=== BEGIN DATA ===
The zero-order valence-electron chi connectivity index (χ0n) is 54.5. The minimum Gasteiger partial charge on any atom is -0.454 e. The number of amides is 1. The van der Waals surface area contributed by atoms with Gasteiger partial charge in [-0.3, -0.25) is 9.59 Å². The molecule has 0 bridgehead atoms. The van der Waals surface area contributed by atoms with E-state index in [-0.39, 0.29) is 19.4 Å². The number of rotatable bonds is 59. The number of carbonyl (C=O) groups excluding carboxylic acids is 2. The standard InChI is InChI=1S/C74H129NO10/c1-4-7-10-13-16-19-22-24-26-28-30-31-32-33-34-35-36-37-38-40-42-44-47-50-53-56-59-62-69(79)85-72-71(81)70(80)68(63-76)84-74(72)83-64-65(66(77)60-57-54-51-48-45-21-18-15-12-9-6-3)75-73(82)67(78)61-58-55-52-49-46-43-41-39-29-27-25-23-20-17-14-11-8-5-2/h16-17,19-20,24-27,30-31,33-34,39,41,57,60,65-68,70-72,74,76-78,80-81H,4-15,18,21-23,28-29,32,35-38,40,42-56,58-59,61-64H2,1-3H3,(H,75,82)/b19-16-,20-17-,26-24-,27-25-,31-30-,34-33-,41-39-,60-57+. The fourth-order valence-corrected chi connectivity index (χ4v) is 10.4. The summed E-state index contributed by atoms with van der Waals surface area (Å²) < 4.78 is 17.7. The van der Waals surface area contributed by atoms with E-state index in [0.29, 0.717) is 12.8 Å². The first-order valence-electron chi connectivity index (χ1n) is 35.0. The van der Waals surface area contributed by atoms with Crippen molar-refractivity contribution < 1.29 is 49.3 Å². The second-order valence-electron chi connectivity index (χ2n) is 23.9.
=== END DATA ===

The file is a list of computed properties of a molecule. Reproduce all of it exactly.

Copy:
The zero-order valence-electron chi connectivity index (χ0n) is 54.5. The minimum Gasteiger partial charge on any atom is -0.454 e. The number of amides is 1. The van der Waals surface area contributed by atoms with Gasteiger partial charge in [-0.3, -0.25) is 9.59 Å². The molecule has 0 bridgehead atoms. The van der Waals surface area contributed by atoms with E-state index in [-0.39, 0.29) is 19.4 Å². The number of rotatable bonds is 59. The number of carbonyl (C=O) groups excluding carboxylic acids is 2. The standard InChI is InChI=1S/C74H129NO10/c1-4-7-10-13-16-19-22-24-26-28-30-31-32-33-34-35-36-37-38-40-42-44-47-50-53-56-59-62-69(79)85-72-71(81)70(80)68(63-76)84-74(72)83-64-65(66(77)60-57-54-51-48-45-21-18-15-12-9-6-3)75-73(82)67(78)61-58-55-52-49-46-43-41-39-29-27-25-23-20-17-14-11-8-5-2/h16-17,19-20,24-27,30-31,33-34,39,41,57,60,65-68,70-72,74,76-78,80-81H,4-15,18,21-23,28-29,32,35-38,40,42-56,58-59,61-64H2,1-3H3,(H,75,82)/b19-16-,20-17-,26-24-,27-25-,31-30-,34-33-,41-39-,60-57+. The fourth-order valence-corrected chi connectivity index (χ4v) is 10.4. The summed E-state index contributed by atoms with van der Waals surface area (Å²) < 4.78 is 17.7. The van der Waals surface area contributed by atoms with E-state index in [0.29, 0.717) is 12.8 Å². The first-order valence-electron chi connectivity index (χ1n) is 35.0. The van der Waals surface area contributed by atoms with Crippen molar-refractivity contribution < 1.29 is 49.3 Å². The second-order valence-electron chi connectivity index (χ2n) is 23.9.